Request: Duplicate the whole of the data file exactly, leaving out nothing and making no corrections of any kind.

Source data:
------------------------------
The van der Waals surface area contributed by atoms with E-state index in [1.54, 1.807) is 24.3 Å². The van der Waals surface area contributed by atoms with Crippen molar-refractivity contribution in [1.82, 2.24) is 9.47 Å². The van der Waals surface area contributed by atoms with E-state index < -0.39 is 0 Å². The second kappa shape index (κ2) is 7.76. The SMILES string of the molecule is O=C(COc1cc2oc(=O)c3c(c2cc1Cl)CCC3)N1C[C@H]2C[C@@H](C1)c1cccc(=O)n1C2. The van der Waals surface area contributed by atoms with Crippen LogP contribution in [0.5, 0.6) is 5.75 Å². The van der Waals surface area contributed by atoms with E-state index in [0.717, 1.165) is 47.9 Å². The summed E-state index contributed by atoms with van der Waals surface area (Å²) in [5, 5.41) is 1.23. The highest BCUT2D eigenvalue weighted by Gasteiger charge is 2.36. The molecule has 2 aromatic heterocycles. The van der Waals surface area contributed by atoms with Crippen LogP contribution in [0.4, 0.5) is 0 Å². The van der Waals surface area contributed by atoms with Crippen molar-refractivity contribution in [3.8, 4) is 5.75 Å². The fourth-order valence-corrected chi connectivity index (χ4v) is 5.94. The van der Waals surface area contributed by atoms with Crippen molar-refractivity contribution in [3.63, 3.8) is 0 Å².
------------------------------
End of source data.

The van der Waals surface area contributed by atoms with E-state index in [1.54, 1.807) is 24.3 Å². The van der Waals surface area contributed by atoms with Crippen molar-refractivity contribution in [1.82, 2.24) is 9.47 Å². The van der Waals surface area contributed by atoms with E-state index < -0.39 is 0 Å². The second kappa shape index (κ2) is 7.76. The SMILES string of the molecule is O=C(COc1cc2oc(=O)c3c(c2cc1Cl)CCC3)N1C[C@H]2C[C@@H](C1)c1cccc(=O)n1C2. The van der Waals surface area contributed by atoms with Crippen LogP contribution in [0.5, 0.6) is 5.75 Å². The van der Waals surface area contributed by atoms with E-state index in [0.717, 1.165) is 47.9 Å². The summed E-state index contributed by atoms with van der Waals surface area (Å²) in [5, 5.41) is 1.23. The highest BCUT2D eigenvalue weighted by Gasteiger charge is 2.36. The molecule has 2 aromatic heterocycles. The van der Waals surface area contributed by atoms with Crippen LogP contribution in [0.4, 0.5) is 0 Å². The van der Waals surface area contributed by atoms with Crippen molar-refractivity contribution in [3.8, 4) is 5.75 Å². The fourth-order valence-corrected chi connectivity index (χ4v) is 5.94. The van der Waals surface area contributed by atoms with Crippen molar-refractivity contribution in [3.63, 3.8) is 0 Å².